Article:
Detroit doctor pleads to $5.7 million fraud scheme, illegal structured cash transactions

In a Detroit federal court, a Michigan physician pleaded guilty to one count of health care fraud and one count of structuring cash transactions to avoid bank reporting requirements. Laran Lerner admitted to billing Medicare $5.748 million for patient visits and diagnostic testing that were never performed. According to the Department of Justice announcement, Lerner “lured” patients to his office with prescriptions for controlled substances and submitted fictitious medical records to make it appear that the controlled substances were medically necessary.

Additional charges

The structured cash transactions were multiple deposits of cash intended to avoid the requirement that domestic banks report cash deposits of $10,000 or more to the Secretary of the Treasury. Specifically, Lerner admitted to depositing $5,000 at various bank branches on 14 consecutive days in April 2013 in order to avoid the requirement. Sentencing is scheduled for January 24, 2016.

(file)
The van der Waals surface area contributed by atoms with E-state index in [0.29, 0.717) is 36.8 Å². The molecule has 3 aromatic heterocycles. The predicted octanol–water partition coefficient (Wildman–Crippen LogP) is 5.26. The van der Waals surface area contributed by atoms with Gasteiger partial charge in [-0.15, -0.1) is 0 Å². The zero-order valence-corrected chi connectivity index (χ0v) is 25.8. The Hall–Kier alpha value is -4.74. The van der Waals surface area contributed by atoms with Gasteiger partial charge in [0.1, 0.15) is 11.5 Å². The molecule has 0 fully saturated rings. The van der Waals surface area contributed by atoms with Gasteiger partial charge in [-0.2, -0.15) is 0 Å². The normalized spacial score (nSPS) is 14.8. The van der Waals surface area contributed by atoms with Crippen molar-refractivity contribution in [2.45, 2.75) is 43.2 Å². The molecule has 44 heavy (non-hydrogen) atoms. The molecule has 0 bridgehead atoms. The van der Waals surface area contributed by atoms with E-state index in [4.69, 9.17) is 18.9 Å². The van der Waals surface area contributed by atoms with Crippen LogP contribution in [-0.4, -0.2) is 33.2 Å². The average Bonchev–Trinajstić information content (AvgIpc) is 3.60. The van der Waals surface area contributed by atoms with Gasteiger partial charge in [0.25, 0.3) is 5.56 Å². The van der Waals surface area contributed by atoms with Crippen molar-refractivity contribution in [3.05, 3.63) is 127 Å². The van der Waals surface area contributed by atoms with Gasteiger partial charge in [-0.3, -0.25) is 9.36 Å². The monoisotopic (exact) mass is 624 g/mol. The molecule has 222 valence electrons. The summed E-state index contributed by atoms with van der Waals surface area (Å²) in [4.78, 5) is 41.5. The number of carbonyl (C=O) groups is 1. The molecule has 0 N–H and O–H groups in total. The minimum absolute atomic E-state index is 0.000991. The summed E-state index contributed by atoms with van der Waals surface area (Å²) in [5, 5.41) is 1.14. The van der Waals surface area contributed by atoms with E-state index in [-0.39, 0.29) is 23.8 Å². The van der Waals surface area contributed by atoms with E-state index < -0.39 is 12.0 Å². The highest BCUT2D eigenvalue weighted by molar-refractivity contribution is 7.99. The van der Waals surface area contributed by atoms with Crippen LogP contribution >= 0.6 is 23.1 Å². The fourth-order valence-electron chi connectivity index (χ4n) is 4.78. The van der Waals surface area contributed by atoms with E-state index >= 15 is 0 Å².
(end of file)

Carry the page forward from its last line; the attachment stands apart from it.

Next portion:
Cooperative effort

The investigation and prosecution of Dr. Lerner were a cooperative effort of Leslie Caldwell of the Criminal Division of the Department of Justice; Office of Barbara L. McQuade, the District Attorney for the Eastern District of Michigan; Paul M. Abbate, LaMont Pugh III, and Jarod J. Koopman, Special Agents in Charge of the Detroit Field office of the FBI, HHS Office of Inspector General for the Chicago Region, and the Internal Revenue Service Criminal Investigation division, respectively.